He’s a handful.  No doubt about it.

But I love him.  Like hardcore, instant love.  He’s exuberant and alive.  He’s sweet and playful.  When he falls asleep in your arms, you can’t help but melt.  The first night, the little dude literally fell asleep massaging my face.  And I almost didn’t mind–in spite of all the jumping, the broken lamp, and interrupted sleep.

My favorite thing? He loves to rub my face and will frequently headbutt me.  It’s more endearing than it sounds.

There’s an innocence in him that I’ve missed in myself, and it’s bringing out that part of me.  Something I think I desperately needed.


My Mama loved animals.  She grew up on a farm.  There are so many stories about her and the various animals she lived with.  I have all the stories locked up in my memory, and one day, I will write them all down.

I love animals, too.  Mostly, I think because my childhood home was overrun with them.  Every kid in our neighborhood would bring us the cats they found or the ones their parents said they couldn’t keep.  And we’d keep them.  Or find better homes.  We once had 23 cats, and I have seen three litters of kittens born to two different kitty Mamas.  I’ve cared for each and every one of those 15 little monkeys.  I taught them all to eat (and then barf up) mashed potatoes and to climb stairs.  I kept five little kittens alive using formula and a heating pad.  And if I hadn’t have been so afraid of blood, I probably would have become a vet.  Instead, I went to school for bio and comm, so I could save bigger animals in exotic places.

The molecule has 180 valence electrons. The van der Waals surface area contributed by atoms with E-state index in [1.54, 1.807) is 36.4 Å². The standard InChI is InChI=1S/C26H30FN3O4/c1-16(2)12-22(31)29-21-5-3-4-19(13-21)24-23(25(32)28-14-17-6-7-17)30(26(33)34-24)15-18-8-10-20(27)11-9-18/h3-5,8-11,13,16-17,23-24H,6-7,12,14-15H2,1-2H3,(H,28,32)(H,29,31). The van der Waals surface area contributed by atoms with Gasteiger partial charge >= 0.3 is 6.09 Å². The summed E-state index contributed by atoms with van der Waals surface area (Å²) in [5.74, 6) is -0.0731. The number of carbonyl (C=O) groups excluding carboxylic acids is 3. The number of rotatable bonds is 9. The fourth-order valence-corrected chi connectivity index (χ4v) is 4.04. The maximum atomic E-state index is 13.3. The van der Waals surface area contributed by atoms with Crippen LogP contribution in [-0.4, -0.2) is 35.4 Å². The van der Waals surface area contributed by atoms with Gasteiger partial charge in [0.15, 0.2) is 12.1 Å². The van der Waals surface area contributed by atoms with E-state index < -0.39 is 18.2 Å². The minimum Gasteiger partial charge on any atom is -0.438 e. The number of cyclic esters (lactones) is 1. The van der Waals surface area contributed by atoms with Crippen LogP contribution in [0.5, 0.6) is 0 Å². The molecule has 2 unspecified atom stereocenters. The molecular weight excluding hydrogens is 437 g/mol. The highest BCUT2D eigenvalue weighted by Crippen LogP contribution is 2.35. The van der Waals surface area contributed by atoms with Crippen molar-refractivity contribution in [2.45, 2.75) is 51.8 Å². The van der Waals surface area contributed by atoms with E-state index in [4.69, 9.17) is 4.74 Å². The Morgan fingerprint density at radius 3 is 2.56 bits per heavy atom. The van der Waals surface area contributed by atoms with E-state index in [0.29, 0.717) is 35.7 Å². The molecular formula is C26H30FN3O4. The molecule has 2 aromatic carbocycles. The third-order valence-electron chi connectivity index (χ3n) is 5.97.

I don’t mind being called a cat lady.  I come from a long line of them.  But I will pretend to be outraged if you call me that.

I’ve been surprised by how much I’ve forgotten.  Were the kittens from my youth just perfect angels?  I guess, it’s possible.  Maybe, my Mama was just so good at getting them to behave.  She knew everything about kittens.

I’m finding, with little Rilke, I’m having to relearn a language I’ve forgotten.  That scolding a cat does no good, but loving them changes everything.  And if you ignore them, they’ll eventually stop fussing.

I am reminded, in caring for this kitten, of my old fear about being a mother–that I am not prepared or ready–that I am ill-equipped.  But I’ve taken care of things–animals, people.  I am nurturing.  I’ve proven this to myself.  And yet, when this little kitten has been crying for 2 hours straight, I have to remind myself not to give in and to just pretend he’s not there.

I am learning.  Some more.


Today, I was texting someone, and autocorrect replaced “with” with my Mama’s name.  I haven’t seen her name written out in a long time.  I never write it out, as she was just Mama and that’s how I refer to her.  It made me stop for a minute.  It made me think about what she would do with this squirmy little man, and it made me calm.

It also reminded me that it’s almost December.  And it’s time I changed the story and became her peer.  Not just her daughter.  But the adult she raised me to be.  Not the child who’s still grieving her absence.